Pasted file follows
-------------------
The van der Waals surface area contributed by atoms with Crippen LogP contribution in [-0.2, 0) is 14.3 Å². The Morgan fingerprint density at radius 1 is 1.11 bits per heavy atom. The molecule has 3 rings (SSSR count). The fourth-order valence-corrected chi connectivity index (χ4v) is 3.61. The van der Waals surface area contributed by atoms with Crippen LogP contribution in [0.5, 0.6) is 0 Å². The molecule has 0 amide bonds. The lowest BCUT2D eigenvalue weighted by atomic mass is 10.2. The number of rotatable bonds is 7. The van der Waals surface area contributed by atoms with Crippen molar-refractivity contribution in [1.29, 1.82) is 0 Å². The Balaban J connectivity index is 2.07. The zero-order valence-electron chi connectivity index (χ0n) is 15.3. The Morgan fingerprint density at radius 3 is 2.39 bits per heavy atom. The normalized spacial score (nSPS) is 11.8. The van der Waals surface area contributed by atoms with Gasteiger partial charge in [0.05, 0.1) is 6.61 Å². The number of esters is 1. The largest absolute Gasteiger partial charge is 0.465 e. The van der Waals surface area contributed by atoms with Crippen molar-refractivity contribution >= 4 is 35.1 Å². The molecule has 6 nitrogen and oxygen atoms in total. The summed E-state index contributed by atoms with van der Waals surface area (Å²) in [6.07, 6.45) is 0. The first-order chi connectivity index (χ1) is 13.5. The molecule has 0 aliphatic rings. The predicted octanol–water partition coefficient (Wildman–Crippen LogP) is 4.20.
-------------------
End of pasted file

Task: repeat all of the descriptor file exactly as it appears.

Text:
The van der Waals surface area contributed by atoms with Crippen LogP contribution in [-0.2, 0) is 14.3 Å². The Morgan fingerprint density at radius 1 is 1.11 bits per heavy atom. The molecule has 3 rings (SSSR count). The fourth-order valence-corrected chi connectivity index (χ4v) is 3.61. The van der Waals surface area contributed by atoms with Crippen LogP contribution in [0.5, 0.6) is 0 Å². The molecule has 0 amide bonds. The lowest BCUT2D eigenvalue weighted by atomic mass is 10.2. The number of rotatable bonds is 7. The van der Waals surface area contributed by atoms with Crippen molar-refractivity contribution in [1.29, 1.82) is 0 Å². The Balaban J connectivity index is 2.07. The zero-order valence-electron chi connectivity index (χ0n) is 15.3. The Morgan fingerprint density at radius 3 is 2.39 bits per heavy atom. The normalized spacial score (nSPS) is 11.8. The van der Waals surface area contributed by atoms with Gasteiger partial charge in [0.05, 0.1) is 6.61 Å². The number of esters is 1. The largest absolute Gasteiger partial charge is 0.465 e. The van der Waals surface area contributed by atoms with Crippen molar-refractivity contribution >= 4 is 35.1 Å². The molecule has 6 nitrogen and oxygen atoms in total. The summed E-state index contributed by atoms with van der Waals surface area (Å²) in [6.07, 6.45) is 0. The first-order chi connectivity index (χ1) is 13.5. The molecule has 0 aliphatic rings. The predicted octanol–water partition coefficient (Wildman–Crippen LogP) is 4.20.